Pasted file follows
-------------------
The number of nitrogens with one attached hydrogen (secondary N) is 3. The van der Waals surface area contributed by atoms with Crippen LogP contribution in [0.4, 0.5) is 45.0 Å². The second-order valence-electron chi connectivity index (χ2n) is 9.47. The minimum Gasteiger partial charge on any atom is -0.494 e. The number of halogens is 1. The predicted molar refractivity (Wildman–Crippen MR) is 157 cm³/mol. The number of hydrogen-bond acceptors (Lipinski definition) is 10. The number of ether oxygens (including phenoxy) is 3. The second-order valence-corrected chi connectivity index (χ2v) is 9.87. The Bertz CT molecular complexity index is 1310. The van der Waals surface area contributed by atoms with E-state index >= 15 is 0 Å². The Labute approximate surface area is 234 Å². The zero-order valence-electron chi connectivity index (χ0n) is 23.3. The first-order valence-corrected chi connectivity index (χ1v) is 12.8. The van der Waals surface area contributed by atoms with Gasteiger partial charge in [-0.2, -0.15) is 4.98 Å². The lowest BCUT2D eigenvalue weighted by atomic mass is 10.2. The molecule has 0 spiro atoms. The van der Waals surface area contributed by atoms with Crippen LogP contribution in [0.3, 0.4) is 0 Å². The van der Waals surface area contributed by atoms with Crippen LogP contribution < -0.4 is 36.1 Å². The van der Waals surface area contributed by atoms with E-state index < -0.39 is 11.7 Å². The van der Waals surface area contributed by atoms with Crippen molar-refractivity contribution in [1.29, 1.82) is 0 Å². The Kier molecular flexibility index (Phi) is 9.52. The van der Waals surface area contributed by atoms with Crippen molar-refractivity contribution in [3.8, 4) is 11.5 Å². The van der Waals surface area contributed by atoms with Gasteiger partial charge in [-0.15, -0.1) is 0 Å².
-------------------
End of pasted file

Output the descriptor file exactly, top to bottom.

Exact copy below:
The number of nitrogens with one attached hydrogen (secondary N) is 3. The van der Waals surface area contributed by atoms with Crippen LogP contribution in [0.4, 0.5) is 45.0 Å². The second-order valence-electron chi connectivity index (χ2n) is 9.47. The minimum Gasteiger partial charge on any atom is -0.494 e. The number of halogens is 1. The predicted molar refractivity (Wildman–Crippen MR) is 157 cm³/mol. The number of hydrogen-bond acceptors (Lipinski definition) is 10. The number of ether oxygens (including phenoxy) is 3. The second-order valence-corrected chi connectivity index (χ2v) is 9.87. The Bertz CT molecular complexity index is 1310. The van der Waals surface area contributed by atoms with E-state index >= 15 is 0 Å². The Labute approximate surface area is 234 Å². The zero-order valence-electron chi connectivity index (χ0n) is 23.3. The first-order valence-corrected chi connectivity index (χ1v) is 12.8. The van der Waals surface area contributed by atoms with Gasteiger partial charge in [-0.2, -0.15) is 4.98 Å². The lowest BCUT2D eigenvalue weighted by atomic mass is 10.2. The molecule has 0 spiro atoms. The van der Waals surface area contributed by atoms with Crippen LogP contribution in [0.3, 0.4) is 0 Å². The van der Waals surface area contributed by atoms with Crippen LogP contribution < -0.4 is 36.1 Å². The van der Waals surface area contributed by atoms with E-state index < -0.39 is 11.7 Å². The van der Waals surface area contributed by atoms with Crippen molar-refractivity contribution in [1.29, 1.82) is 0 Å². The Kier molecular flexibility index (Phi) is 9.52. The van der Waals surface area contributed by atoms with Crippen molar-refractivity contribution in [3.8, 4) is 11.5 Å². The van der Waals surface area contributed by atoms with Gasteiger partial charge in [-0.15, -0.1) is 0 Å².